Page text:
Archive > 2015 > October 2015 > Global Industrial Outlook: Weathering the Storm

Global Industrial Outlook: Weathering the Storm

Brian Langenberg

Last issue (Sept.) we explained how bad energy is getting. So on to alternatives.

We just returned from WEFTEC — the premier U.S. water and wastewater management show. Our recent discussion (Game Changer) highlighted the negative impact of low oil prices.

We confirmed that municipal finances continue to improve, leading to continued activity on projects originally planned for 5, 6, and 7 years ago finally being released.

Could this possibly be enough to offset weak energy? Not in 2015 or 2016.

Speaking with a publicly traded pump manufacturer that tends to focus on small-to-mid-size municipal water systems, we gleaned the following:

We think these trends will continue at least through 2016, albeit with oil and gas comparisons eventually (hopefully) stabilizing.

So what/where are the silver linings when the entire machinery sector, ex trucking, is getting whacked?

  1. Low commodity prices enable demand. Nothing big is happening now. But infrastructure soaks a lot of energy and materials; funding improvements is easier after an election (hopefully) and with lower input costs. The set-up is for early ’17 bills getting passed with funding (President-elect’s brief “honeymoon”), and rising activity in 2018.
  2. Improving home prices support continued residential optimism. You (not me) will be happy to know that, for example, my village has just proposed a 20 percent increase in my tax assessment. THAT isn’t going to happen, but the direction remains up.
  3. U.S. economic growth continues, despite headwinds from lower energy and the strong U.S. dollar.
  4. Aerospace and auto market conditions should remain strong. In a nutshell, weathering the continuing low commodity price storm (energy, mining, agriculture) will remain your number one priority — but with pockets of potential — as above.

Focus Company: Bombardier (BBD.B)

Bombardier operates in two business segments: Commercial Aviation and Rail. This company matters to you if you supply engine components or related systems to Pratt & Whitney on its geared turbo fan (GTF) engine slated to launch on the significantly delayed C-Series jet.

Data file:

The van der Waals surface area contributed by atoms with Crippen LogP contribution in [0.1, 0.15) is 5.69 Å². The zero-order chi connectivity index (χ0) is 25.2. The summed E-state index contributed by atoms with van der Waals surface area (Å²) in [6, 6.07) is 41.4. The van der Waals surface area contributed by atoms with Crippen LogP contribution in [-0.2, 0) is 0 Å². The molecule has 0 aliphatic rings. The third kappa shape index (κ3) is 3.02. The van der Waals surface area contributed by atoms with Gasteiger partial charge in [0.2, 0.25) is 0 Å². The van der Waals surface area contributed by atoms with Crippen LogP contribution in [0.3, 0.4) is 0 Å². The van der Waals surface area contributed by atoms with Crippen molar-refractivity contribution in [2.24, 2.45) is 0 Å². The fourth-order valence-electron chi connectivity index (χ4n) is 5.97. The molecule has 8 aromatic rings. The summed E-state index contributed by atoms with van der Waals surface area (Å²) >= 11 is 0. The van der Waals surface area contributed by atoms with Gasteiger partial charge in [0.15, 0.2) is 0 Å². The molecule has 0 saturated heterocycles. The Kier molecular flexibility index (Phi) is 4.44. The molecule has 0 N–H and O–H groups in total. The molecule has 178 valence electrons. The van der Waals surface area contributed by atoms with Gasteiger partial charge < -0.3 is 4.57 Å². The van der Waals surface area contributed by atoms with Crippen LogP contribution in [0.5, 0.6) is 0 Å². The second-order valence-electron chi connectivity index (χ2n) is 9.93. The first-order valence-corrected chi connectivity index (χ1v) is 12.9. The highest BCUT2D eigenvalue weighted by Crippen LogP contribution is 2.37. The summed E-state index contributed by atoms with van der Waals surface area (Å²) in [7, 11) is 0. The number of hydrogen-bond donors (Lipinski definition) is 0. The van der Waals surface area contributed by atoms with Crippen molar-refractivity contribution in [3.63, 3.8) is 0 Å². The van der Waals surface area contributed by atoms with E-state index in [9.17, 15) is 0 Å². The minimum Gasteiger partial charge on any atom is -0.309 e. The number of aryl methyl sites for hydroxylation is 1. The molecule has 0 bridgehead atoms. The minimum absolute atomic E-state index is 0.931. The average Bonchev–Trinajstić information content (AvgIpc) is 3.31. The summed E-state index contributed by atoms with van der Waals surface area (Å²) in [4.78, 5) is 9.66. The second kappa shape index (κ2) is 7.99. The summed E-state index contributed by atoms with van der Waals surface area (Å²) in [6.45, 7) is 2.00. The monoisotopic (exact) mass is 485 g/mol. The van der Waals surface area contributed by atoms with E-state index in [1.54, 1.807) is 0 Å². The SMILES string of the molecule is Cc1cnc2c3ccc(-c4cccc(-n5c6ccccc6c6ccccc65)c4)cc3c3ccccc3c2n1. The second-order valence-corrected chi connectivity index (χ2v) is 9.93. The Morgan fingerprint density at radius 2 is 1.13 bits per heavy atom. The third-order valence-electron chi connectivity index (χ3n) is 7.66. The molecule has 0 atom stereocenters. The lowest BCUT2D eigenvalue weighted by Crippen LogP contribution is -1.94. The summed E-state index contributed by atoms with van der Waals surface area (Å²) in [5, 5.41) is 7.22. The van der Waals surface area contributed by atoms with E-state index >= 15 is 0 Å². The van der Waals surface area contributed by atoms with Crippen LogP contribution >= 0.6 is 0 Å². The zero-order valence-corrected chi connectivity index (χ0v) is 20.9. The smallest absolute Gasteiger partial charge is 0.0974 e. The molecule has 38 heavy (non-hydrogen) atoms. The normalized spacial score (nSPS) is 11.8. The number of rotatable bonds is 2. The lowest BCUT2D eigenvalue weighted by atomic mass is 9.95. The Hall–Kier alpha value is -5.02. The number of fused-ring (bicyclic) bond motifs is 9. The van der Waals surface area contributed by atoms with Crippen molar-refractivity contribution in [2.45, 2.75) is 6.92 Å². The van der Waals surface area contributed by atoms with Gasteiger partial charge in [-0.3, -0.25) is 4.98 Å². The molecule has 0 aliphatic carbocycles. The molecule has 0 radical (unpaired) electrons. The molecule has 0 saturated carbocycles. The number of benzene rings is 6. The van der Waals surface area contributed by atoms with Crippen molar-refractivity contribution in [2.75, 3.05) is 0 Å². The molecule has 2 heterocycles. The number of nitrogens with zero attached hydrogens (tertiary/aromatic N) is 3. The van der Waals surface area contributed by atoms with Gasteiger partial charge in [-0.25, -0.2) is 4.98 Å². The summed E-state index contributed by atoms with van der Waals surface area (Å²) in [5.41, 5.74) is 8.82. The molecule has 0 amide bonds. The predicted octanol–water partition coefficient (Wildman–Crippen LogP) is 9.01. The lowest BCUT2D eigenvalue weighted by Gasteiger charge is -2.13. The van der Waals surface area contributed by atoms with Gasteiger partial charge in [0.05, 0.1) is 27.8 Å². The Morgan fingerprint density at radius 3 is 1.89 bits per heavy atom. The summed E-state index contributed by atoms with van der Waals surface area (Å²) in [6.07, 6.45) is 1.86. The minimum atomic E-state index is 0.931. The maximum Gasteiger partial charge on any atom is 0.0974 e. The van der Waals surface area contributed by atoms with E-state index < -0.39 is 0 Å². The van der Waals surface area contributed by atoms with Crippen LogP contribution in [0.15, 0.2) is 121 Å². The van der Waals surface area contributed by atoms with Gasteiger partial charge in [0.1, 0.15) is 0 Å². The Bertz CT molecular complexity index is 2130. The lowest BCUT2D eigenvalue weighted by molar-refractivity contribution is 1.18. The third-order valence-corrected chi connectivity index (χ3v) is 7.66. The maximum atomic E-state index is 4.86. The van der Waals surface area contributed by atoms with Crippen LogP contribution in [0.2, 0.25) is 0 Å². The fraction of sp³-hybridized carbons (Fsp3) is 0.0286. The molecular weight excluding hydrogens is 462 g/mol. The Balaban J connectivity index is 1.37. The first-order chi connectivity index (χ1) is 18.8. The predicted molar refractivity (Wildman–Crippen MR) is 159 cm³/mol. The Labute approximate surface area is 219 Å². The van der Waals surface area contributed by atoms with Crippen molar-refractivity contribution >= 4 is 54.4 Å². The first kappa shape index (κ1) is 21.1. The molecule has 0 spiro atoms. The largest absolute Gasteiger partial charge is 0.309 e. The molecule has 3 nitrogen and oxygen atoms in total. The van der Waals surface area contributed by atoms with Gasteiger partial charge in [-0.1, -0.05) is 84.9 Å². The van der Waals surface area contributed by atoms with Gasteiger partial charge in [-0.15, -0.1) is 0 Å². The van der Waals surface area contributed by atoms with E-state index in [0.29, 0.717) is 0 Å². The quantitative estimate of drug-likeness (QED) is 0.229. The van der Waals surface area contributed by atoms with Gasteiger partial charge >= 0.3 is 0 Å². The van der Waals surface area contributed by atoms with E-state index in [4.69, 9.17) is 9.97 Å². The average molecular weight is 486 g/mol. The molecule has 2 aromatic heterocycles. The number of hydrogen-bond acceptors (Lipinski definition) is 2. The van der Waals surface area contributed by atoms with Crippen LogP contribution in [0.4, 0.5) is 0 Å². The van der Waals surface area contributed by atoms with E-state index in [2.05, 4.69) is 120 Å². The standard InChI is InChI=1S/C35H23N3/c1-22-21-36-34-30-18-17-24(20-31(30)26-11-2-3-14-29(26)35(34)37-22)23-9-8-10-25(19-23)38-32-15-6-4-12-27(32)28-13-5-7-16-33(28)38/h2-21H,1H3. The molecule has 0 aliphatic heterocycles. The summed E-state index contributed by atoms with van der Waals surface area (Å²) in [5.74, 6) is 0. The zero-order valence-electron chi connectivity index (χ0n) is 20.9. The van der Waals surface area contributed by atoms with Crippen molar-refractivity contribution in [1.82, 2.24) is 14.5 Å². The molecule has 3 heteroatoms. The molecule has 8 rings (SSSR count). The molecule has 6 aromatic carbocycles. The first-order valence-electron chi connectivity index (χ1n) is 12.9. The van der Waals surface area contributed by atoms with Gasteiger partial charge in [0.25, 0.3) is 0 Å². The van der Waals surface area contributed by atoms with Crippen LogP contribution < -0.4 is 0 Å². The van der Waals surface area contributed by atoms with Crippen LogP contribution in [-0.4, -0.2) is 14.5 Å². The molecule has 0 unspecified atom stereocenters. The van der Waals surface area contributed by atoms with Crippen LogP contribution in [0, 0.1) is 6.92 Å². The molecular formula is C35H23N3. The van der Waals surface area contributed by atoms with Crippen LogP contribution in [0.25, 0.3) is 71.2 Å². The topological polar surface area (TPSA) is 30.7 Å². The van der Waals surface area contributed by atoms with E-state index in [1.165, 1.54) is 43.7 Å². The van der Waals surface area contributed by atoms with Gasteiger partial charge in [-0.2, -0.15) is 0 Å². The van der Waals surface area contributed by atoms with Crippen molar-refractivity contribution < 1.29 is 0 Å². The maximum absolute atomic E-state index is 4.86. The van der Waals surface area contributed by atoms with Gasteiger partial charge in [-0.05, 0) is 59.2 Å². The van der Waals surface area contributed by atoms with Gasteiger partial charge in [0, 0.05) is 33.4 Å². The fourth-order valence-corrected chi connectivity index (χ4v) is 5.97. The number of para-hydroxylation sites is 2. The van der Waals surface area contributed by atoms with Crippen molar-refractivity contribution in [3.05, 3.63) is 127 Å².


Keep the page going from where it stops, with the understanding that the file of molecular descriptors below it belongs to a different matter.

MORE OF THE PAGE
That chart looks…awful. The company is over two years late on C-Series entry into service (hoping for certification in November), which has cost orders, replaced senior management, and is currently running around seeking cash so they can ensure getting aircraft into commercial production.

If you are a supplier on the GTF engine, this appears worrisome, but take heart — the GTF is extremely important to United Technologies (owner of Pratt & Whitney) and the AOFUTXEWSF (Association of Former UTX Executives Who Speak French) has taken over at Bombardier. They will get it into the air.

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About Author

Brian K. Langenberg, CFA

Brian K. Langenberg, CFA has earned recognition as a member of the Institutional Investor All-America Research Team, a Wall Street Journal All-Star, and Starmine Best on the Street. As Principal of Langenberg & Company, he advises CEOs and senior executives on strategy and capital markets, and makes numerous public speaking appearances. In July 2015 he was named Chair (and Lecturer)of Graduate Business Programs at Aurora University.

The article "Global Industrial Outlook: Weathering the Storm" appeared in the October 2015 issue of Power Transmission Engineering.

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